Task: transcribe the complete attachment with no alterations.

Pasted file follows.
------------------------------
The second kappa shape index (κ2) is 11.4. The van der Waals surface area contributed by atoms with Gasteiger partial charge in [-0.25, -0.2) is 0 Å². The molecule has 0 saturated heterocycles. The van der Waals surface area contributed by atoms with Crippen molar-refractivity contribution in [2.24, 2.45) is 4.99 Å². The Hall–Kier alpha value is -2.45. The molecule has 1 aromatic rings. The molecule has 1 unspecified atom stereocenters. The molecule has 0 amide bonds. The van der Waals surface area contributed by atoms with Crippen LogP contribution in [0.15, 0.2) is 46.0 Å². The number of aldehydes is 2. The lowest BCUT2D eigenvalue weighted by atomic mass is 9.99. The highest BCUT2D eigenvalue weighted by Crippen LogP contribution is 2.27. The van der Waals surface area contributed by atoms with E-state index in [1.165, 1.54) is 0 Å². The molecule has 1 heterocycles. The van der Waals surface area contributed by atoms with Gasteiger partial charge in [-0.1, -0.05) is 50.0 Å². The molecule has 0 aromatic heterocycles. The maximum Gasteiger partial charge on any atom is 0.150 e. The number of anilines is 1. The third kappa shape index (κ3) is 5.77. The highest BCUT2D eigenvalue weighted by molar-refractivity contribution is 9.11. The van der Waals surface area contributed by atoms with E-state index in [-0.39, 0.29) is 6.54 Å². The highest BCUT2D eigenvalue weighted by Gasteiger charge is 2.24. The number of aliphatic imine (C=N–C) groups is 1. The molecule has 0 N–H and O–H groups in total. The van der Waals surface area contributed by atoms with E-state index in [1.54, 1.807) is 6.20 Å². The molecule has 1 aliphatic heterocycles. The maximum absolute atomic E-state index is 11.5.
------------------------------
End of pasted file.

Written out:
The second kappa shape index (κ2) is 11.4. The van der Waals surface area contributed by atoms with Gasteiger partial charge in [-0.25, -0.2) is 0 Å². The molecule has 0 saturated heterocycles. The van der Waals surface area contributed by atoms with Crippen molar-refractivity contribution in [2.24, 2.45) is 4.99 Å². The Hall–Kier alpha value is -2.45. The molecule has 1 aromatic rings. The molecule has 1 unspecified atom stereocenters. The molecule has 0 amide bonds. The van der Waals surface area contributed by atoms with Crippen LogP contribution in [0.15, 0.2) is 46.0 Å². The number of aldehydes is 2. The lowest BCUT2D eigenvalue weighted by atomic mass is 9.99. The highest BCUT2D eigenvalue weighted by Crippen LogP contribution is 2.27. The van der Waals surface area contributed by atoms with E-state index in [1.165, 1.54) is 0 Å². The molecule has 1 heterocycles. The van der Waals surface area contributed by atoms with Gasteiger partial charge in [-0.1, -0.05) is 50.0 Å². The molecule has 0 aromatic heterocycles. The maximum Gasteiger partial charge on any atom is 0.150 e. The number of anilines is 1. The third kappa shape index (κ3) is 5.77. The highest BCUT2D eigenvalue weighted by molar-refractivity contribution is 9.11. The van der Waals surface area contributed by atoms with E-state index in [-0.39, 0.29) is 6.54 Å². The highest BCUT2D eigenvalue weighted by Gasteiger charge is 2.24. The number of aliphatic imine (C=N–C) groups is 1. The molecule has 0 N–H and O–H groups in total. The van der Waals surface area contributed by atoms with E-state index in [1.54, 1.807) is 6.20 Å². The molecule has 1 aliphatic heterocycles. The maximum absolute atomic E-state index is 11.5.